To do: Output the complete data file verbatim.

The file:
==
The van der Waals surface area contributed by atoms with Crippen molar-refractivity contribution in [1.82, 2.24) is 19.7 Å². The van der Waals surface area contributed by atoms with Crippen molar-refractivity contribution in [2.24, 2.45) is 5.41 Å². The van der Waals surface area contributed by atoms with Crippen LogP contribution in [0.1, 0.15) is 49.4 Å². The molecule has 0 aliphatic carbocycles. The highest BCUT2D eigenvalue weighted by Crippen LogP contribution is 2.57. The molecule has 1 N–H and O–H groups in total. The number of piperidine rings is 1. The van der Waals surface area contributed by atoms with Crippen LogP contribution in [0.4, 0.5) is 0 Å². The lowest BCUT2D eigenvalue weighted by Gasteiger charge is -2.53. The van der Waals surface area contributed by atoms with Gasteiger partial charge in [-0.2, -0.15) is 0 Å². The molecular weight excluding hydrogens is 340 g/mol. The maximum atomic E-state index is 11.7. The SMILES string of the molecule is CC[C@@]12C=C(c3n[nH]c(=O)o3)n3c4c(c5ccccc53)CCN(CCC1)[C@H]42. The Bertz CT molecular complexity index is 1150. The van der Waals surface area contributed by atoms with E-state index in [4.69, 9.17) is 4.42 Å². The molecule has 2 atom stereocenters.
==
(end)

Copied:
The van der Waals surface area contributed by atoms with Crippen molar-refractivity contribution in [1.82, 2.24) is 19.7 Å². The van der Waals surface area contributed by atoms with Crippen molar-refractivity contribution in [2.24, 2.45) is 5.41 Å². The van der Waals surface area contributed by atoms with Crippen LogP contribution in [0.1, 0.15) is 49.4 Å². The molecule has 0 aliphatic carbocycles. The highest BCUT2D eigenvalue weighted by Crippen LogP contribution is 2.57. The molecule has 1 N–H and O–H groups in total. The number of piperidine rings is 1. The van der Waals surface area contributed by atoms with Crippen LogP contribution in [0.4, 0.5) is 0 Å². The lowest BCUT2D eigenvalue weighted by Gasteiger charge is -2.53. The van der Waals surface area contributed by atoms with Gasteiger partial charge in [-0.2, -0.15) is 0 Å². The molecular weight excluding hydrogens is 340 g/mol. The maximum atomic E-state index is 11.7. The SMILES string of the molecule is CC[C@@]12C=C(c3n[nH]c(=O)o3)n3c4c(c5ccccc53)CCN(CCC1)[C@H]42. The Bertz CT molecular complexity index is 1150. The van der Waals surface area contributed by atoms with E-state index in [4.69, 9.17) is 4.42 Å². The molecule has 2 atom stereocenters.